A designation of Early (B) means that there are not classical citations, except for poetry, in which the poet is invoking the past (or just straining for meter). Obsolete words occur similarly in English literature and poetry.
Much which is designated late or medieval may be vulgar Latin, in common use in classical times but not thought suitable for literary works.
In all periods the target is Latin. Archaic Latin, for purposes of the program, is still Latin, not Etruscan or Greek. Medieval Latin is that which was written by scholars as the universal Latin, not versions of early French or Italian.
type AGE_TYPE is ( X, -- -- In use throughout the ages/unknown -- the default A, -- archaic -- Very early forms, obsolete by classical times B, -- early -- Early Latin, pre-classical, used for effect/poetry C, -- classical -- Limited to classical (~150 BC - 200 AD) D, -- late -- Late, post-classical (3rd-5th centuries) E, -- later -- Latin not in use in Classical times (6-10) Christian F, -- medieval -- Medieval (11th-15th centuries) G, -- scholar -- Latin post 15th - Scholarly/Scientific (16-18) H -- modern -- Coined recently, words for new things (19-20) );
While the reader can make his own interpretation of the area of application from the given meaning, there may be some cases in which the program can also use that information (which it can only get from a direct coding). This has not yet been used in the program, but the possibility exists. If the reader were doing a medical text, then higher priority should be given to words coded B, if a farming book, then A coded words should be given preference.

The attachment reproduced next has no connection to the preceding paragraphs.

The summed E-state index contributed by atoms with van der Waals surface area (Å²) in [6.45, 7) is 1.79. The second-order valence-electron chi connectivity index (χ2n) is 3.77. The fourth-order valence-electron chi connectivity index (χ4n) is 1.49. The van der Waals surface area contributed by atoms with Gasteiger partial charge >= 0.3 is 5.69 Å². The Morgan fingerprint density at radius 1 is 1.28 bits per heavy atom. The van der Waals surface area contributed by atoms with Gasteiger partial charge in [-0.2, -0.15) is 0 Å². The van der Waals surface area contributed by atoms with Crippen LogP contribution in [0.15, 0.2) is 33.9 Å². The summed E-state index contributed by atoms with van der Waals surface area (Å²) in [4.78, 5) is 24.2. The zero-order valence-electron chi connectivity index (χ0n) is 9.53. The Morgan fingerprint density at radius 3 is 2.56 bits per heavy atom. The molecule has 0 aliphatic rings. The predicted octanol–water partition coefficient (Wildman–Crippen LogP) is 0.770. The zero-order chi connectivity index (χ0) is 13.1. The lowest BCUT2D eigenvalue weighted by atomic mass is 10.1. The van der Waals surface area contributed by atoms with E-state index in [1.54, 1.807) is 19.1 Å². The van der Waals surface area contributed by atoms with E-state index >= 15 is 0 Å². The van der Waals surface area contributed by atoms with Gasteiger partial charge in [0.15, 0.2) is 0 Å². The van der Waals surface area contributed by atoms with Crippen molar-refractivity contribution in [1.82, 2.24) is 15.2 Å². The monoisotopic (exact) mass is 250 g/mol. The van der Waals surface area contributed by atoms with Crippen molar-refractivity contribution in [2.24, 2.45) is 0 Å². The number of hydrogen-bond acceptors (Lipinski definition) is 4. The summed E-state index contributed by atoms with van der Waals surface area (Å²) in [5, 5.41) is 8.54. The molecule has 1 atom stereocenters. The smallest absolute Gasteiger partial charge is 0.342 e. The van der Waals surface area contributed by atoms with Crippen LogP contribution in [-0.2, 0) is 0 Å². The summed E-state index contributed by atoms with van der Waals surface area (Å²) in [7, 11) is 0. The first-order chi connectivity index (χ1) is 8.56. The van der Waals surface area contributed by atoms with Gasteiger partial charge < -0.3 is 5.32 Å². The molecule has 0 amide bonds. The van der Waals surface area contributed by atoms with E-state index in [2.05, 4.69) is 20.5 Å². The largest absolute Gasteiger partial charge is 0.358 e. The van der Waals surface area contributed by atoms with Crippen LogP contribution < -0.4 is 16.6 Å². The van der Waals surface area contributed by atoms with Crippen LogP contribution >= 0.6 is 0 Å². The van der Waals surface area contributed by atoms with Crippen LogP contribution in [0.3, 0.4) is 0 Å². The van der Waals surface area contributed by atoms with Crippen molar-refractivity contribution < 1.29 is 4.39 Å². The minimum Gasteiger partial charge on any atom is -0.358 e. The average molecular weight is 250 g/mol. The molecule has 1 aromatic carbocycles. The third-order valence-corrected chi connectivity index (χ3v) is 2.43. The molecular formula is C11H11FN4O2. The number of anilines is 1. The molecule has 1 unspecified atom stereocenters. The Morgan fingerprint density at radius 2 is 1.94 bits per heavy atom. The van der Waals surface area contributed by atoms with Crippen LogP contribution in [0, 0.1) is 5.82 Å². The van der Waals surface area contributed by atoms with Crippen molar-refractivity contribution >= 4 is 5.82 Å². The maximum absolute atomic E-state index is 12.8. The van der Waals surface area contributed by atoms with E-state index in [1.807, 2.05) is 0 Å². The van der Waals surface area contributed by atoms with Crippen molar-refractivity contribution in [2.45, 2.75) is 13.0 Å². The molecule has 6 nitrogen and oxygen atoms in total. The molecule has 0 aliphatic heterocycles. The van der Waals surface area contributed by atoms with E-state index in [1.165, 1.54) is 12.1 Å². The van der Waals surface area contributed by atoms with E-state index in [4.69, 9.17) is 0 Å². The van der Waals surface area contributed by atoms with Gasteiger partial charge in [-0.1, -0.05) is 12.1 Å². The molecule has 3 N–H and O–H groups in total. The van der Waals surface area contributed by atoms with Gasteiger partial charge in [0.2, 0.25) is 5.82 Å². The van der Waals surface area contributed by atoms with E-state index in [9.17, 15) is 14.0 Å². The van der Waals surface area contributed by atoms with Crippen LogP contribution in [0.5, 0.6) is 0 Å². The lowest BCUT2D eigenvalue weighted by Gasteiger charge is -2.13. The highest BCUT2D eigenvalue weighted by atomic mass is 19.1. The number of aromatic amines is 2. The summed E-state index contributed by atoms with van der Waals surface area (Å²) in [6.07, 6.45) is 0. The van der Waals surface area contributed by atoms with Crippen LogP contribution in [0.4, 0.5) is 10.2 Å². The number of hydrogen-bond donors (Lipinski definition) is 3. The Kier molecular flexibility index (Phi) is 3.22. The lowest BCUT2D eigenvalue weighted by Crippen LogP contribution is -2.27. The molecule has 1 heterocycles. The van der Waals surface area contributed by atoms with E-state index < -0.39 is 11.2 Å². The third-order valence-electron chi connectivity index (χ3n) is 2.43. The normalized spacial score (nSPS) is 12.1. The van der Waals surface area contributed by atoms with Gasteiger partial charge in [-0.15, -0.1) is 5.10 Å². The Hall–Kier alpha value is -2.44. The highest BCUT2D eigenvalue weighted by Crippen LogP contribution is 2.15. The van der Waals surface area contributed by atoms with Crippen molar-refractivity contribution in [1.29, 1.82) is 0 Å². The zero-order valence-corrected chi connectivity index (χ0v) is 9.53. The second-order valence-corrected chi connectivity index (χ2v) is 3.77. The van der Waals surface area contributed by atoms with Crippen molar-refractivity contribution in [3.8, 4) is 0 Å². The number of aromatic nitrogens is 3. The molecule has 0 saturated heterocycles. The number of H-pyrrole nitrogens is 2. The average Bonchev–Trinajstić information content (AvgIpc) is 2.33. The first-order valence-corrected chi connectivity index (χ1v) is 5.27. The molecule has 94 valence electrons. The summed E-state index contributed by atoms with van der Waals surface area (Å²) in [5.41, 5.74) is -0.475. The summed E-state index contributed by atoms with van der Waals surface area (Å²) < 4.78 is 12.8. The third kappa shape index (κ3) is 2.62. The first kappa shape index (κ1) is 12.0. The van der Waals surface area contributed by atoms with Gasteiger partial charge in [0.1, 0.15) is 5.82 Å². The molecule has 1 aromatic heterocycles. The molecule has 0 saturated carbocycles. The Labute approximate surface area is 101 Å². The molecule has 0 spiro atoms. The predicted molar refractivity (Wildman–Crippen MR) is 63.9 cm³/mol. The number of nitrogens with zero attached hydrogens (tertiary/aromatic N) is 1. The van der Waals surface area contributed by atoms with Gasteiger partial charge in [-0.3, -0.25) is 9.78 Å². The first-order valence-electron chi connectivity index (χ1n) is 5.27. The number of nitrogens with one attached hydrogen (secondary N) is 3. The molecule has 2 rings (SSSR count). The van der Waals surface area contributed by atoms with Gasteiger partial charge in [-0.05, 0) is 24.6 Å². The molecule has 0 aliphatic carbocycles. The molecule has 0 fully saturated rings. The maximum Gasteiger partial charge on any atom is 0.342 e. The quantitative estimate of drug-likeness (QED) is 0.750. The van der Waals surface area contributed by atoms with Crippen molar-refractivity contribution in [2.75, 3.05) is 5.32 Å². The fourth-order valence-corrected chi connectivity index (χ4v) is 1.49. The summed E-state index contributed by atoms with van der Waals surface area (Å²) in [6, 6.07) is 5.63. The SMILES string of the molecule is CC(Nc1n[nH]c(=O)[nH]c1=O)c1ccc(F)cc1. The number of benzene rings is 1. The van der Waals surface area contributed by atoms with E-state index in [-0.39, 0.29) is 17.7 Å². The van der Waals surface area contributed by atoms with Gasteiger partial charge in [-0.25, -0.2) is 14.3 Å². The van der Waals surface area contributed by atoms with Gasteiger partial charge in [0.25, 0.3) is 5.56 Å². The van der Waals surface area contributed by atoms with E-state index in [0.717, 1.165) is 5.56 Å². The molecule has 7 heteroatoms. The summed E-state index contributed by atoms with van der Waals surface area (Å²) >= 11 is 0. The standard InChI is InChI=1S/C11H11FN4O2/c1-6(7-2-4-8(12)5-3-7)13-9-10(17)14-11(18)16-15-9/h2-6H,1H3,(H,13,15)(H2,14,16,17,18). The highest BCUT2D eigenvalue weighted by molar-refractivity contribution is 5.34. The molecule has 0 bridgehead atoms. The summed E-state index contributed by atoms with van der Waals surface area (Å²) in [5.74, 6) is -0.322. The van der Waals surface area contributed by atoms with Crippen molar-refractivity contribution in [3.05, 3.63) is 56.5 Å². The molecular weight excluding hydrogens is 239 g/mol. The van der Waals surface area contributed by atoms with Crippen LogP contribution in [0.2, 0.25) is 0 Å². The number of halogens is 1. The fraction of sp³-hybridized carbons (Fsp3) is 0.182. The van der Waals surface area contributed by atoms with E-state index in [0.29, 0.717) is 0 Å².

The area need not apply to all the meanings, just that there is some part of the meaning that is specialized to or applies specifically to that area and so is called out.
type AREA_TYPE is ( X, -- All or none A, -- Agriculture, Flora, Fauna, Land, Equipment, Rural B, -- Biological, Medical, Body Parts D, -- Drama, Music, Theater, Art, Painting, Sculpture E, -- Ecclesiastic, Biblical, Religious G, -- Grammar, Rhetoric, Logic, Literature, Schools L, -- Legal, Government, Tax, Financial, Political, Titles P, -- Poetic S, -- Science, Philosophy, Mathematics, Units/Measures T, -- Technical, Architecture, Topography, Surveying W, -- War, Military, Naval, Ships, Armor Y -- Mythology );
This code was included to enable the program to distinguish between different usages of a word depending on where it was used or what country was the subject of the text. This is a dual usage, origin or subject.
type GEO_TYPE is ( X, -- All or none A, -- Africa B, -- Britain C, -- China D, -- Scandinavia E, -- Egypt F, -- France, Gaul G, -- Germany H, -- Greece I, -- Italy, Rome J, -- India K, -- Balkans N, -- Netherlands P, -- Persia Q, -- Near East R, -- Russia S, -- Spain, Iberia U -- Eastern Europe );